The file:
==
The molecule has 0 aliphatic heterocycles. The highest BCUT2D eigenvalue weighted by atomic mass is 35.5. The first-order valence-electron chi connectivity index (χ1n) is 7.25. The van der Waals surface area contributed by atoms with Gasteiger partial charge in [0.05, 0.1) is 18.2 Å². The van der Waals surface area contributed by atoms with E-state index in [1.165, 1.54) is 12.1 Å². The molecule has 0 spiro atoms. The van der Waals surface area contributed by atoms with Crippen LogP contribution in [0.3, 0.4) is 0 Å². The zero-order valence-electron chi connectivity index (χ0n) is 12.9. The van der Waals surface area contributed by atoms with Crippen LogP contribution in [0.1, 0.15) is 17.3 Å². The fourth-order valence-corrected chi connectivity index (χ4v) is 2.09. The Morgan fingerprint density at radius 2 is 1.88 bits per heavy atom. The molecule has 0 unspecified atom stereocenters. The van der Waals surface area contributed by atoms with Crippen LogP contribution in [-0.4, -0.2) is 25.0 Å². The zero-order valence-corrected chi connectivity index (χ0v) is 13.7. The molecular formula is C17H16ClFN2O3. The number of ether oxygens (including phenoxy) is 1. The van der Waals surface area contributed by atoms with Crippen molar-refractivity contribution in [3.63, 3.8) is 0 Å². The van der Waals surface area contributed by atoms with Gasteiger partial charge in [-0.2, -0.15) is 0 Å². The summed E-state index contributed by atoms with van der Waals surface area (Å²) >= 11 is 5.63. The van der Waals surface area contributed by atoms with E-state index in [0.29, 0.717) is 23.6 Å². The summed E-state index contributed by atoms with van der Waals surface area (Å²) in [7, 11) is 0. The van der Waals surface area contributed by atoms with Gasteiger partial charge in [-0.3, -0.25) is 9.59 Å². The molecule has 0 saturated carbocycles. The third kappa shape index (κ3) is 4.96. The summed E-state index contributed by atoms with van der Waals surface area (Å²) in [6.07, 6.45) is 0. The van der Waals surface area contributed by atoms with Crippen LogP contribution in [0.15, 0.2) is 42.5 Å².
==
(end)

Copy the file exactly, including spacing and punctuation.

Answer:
The molecule has 0 aliphatic heterocycles. The highest BCUT2D eigenvalue weighted by atomic mass is 35.5. The first-order valence-electron chi connectivity index (χ1n) is 7.25. The van der Waals surface area contributed by atoms with Gasteiger partial charge in [0.05, 0.1) is 18.2 Å². The van der Waals surface area contributed by atoms with E-state index in [1.165, 1.54) is 12.1 Å². The molecule has 0 spiro atoms. The van der Waals surface area contributed by atoms with Crippen LogP contribution in [0.3, 0.4) is 0 Å². The zero-order valence-electron chi connectivity index (χ0n) is 12.9. The van der Waals surface area contributed by atoms with Crippen LogP contribution in [0.1, 0.15) is 17.3 Å². The fourth-order valence-corrected chi connectivity index (χ4v) is 2.09. The Morgan fingerprint density at radius 2 is 1.88 bits per heavy atom. The molecule has 0 unspecified atom stereocenters. The van der Waals surface area contributed by atoms with Crippen LogP contribution in [-0.4, -0.2) is 25.0 Å². The zero-order valence-corrected chi connectivity index (χ0v) is 13.7. The molecular formula is C17H16ClFN2O3. The number of ether oxygens (including phenoxy) is 1. The van der Waals surface area contributed by atoms with Crippen molar-refractivity contribution in [3.63, 3.8) is 0 Å². The van der Waals surface area contributed by atoms with Gasteiger partial charge in [-0.2, -0.15) is 0 Å². The summed E-state index contributed by atoms with van der Waals surface area (Å²) >= 11 is 5.63. The van der Waals surface area contributed by atoms with E-state index in [0.29, 0.717) is 23.6 Å². The summed E-state index contributed by atoms with van der Waals surface area (Å²) in [7, 11) is 0. The van der Waals surface area contributed by atoms with Gasteiger partial charge in [-0.3, -0.25) is 9.59 Å². The molecule has 0 saturated carbocycles. The third kappa shape index (κ3) is 4.96. The summed E-state index contributed by atoms with van der Waals surface area (Å²) in [6.07, 6.45) is 0. The van der Waals surface area contributed by atoms with Crippen LogP contribution in [0.15, 0.2) is 42.5 Å².